Putter the brick sidewalks of Oxford, and pop into Mystery Loves Company. Housed in a historic bank, this is the only bookseller south of New Jersey specializing exclusively in mysteries. Then visit the town’s waterfront park with its broad shade trees, vast lawn and playground where you can rest on a swing or a bench before combing the slim beach for shells and sea glass. Before you leave town, head for Highland Creamery, a hole-in-the-wall where patient patrons queue up for homemade ice cream in flavors including tiramisu and crushed berry.

Girl handing ice cream cone out window
Highland Creamery
Photo by Mark Sandlin/Talbot County Tourism

 A 10-mile scenic road past farmland and inlets of water leads you to Easton, the county seat of Talbot County, a postcard-pretty town with a stately brick courthouse fronted by a bronze statue of native son Frederick Douglass.

Plan for lunch in Easton, which has earned a reputation as a food town because of offerings such as Scossa, a haute Northern Italian eatery that serves a mean steak tartar in addition to house-made pastas, and the recently opened romantic French bistro Le Bas Rouge, which features a glamorous menu punctuated with truffles and caviar. There are also casual options, including country chic Krave, where you can dine in a charming courtyard on homemade soups and sandwiches—with freshly baked bread—and Out of the Fire, an artsy venue prized for its wood-fired pizzas and organic salads.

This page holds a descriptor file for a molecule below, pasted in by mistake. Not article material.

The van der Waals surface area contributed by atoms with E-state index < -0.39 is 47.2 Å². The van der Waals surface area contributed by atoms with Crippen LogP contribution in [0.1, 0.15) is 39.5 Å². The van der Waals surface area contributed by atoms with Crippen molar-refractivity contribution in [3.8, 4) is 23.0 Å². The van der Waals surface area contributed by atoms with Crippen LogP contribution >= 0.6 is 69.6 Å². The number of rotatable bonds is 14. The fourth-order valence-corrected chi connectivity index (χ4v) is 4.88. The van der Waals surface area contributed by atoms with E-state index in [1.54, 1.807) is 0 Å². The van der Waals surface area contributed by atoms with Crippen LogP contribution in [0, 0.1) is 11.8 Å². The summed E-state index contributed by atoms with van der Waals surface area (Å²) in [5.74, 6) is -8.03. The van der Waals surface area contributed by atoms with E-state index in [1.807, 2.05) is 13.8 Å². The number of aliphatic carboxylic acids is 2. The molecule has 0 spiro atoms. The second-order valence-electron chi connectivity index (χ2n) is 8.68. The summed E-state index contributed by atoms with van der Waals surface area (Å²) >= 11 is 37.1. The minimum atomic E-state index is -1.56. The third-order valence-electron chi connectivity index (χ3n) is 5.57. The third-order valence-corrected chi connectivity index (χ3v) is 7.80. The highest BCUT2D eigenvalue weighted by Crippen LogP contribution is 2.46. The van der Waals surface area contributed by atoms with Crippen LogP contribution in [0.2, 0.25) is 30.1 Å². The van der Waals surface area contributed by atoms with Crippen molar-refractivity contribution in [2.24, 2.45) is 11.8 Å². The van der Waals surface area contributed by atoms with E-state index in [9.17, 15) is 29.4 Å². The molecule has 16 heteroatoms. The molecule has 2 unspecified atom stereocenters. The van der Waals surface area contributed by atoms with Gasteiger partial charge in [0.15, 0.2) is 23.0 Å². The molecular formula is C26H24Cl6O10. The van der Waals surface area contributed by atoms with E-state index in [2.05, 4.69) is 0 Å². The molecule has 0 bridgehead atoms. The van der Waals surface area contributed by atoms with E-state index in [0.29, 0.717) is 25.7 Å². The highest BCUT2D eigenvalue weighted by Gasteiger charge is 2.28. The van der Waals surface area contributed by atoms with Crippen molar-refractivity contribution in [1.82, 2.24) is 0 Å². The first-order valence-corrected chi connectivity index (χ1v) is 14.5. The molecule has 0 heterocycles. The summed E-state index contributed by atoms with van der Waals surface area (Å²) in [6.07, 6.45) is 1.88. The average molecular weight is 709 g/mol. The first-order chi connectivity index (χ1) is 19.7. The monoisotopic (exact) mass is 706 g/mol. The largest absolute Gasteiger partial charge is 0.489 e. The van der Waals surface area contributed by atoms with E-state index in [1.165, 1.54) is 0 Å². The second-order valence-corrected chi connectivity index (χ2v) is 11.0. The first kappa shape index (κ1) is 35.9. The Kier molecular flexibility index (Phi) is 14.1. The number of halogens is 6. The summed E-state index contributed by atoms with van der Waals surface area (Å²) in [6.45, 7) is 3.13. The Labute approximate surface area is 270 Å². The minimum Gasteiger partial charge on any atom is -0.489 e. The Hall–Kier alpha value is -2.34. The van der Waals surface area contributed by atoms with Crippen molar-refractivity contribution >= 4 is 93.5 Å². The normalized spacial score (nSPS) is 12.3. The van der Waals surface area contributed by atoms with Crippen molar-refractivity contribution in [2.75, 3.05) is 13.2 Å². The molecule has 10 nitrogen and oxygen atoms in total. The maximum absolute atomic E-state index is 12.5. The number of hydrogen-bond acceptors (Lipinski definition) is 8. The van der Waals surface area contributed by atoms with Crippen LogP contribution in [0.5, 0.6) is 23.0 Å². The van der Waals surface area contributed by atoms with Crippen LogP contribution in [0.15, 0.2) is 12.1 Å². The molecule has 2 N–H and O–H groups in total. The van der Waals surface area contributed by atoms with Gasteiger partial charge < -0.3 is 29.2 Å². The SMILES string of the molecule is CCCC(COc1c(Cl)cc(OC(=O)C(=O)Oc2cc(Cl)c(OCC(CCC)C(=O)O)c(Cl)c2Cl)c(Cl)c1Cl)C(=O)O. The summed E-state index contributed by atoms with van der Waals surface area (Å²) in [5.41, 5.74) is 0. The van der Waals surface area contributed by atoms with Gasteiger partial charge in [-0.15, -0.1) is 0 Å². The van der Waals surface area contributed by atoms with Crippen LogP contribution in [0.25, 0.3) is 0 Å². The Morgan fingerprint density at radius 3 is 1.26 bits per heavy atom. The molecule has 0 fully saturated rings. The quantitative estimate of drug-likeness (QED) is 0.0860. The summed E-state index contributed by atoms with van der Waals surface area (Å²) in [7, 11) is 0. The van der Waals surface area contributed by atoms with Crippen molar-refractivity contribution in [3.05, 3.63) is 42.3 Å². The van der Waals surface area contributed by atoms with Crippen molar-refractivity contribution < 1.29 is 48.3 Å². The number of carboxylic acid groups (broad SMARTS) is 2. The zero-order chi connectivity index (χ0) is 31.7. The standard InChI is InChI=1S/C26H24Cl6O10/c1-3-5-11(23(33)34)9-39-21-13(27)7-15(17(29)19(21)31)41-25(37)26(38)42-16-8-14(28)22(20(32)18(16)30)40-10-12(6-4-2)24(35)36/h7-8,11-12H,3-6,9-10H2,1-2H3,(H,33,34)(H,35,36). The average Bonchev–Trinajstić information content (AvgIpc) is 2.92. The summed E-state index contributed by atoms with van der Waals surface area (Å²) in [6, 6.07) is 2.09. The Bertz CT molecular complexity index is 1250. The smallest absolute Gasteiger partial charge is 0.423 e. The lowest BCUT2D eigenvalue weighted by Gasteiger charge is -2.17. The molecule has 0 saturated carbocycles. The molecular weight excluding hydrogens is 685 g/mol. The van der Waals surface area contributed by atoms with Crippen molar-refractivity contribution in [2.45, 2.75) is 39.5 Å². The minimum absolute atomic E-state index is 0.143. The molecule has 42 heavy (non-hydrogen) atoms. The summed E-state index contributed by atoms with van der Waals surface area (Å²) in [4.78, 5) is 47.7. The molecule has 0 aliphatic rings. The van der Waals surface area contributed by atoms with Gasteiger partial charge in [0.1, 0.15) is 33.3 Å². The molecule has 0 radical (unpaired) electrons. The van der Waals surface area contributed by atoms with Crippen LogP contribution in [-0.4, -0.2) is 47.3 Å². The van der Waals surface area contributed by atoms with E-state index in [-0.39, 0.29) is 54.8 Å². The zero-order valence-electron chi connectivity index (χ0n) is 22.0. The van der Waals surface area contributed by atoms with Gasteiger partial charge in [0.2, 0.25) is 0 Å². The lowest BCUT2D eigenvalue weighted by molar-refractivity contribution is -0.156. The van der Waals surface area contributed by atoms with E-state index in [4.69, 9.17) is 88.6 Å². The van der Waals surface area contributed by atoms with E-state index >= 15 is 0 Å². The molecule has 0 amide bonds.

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Artists have long gravitated to Easton, and their influence is everywhere. Enjoy galleries such as artist Betty Huang’s Studio B, which specializes in Impressionist oil paintings, and the Art Academy Museum, housed in a 19th-century school house that holds in its collection original Rembrandts and Rothkos. If you time your visit between July 17 and 23 this year, check out the annual Plein Air Festival, an outdoor painting competition that attracts international artists.

It’s no surprise in an arts town that design is reflected in many of the shops. Two favorites are Lanham Hall, with its smart mix of modern and antique pieces, and Bountiful, a fantasyland of contemporary coastal design. The historic center of town also has many independently owned shops. Among them are Silver Linings, a temple to silver jewelry; Crackerjacks, a feel-good retro toy store; and Dragonfly, a stylish and well-curated clothing store, all clustered within a few blocks.

The heart of Easton is the Avalon Theater, a restored art deco space that has hosted performers such as Arlo Guthrie, Rickie Lee Jones and Dave Mason. In summertime, the theater often puts on free live concerts outdoors. No matter the music of the day—be it marching bands, jazz or disco—everyone is invited to dance in the street.

Theater Building with Lights
Avalon Theater
Courtesy of Talbot County Office of Tourism

Whether you take in a concert or not, take a seat at Banning’s Tavern, a local pub attached to the theater, for a chilled bowl of gazpacho made with local Eastern Shore tomatoes. Request an outdoor table to enjoy the very best people watching in town.

Talbot County has long been a beacon for travelers from the East Coast—by land or bay—because of the richness of its history, culture and, yes, its prized waterfront. No matter where you go or what you do while visiting the area, you can’t help fall under its spell.

This article originally appeared in the July/August 2017 issue of AAA World.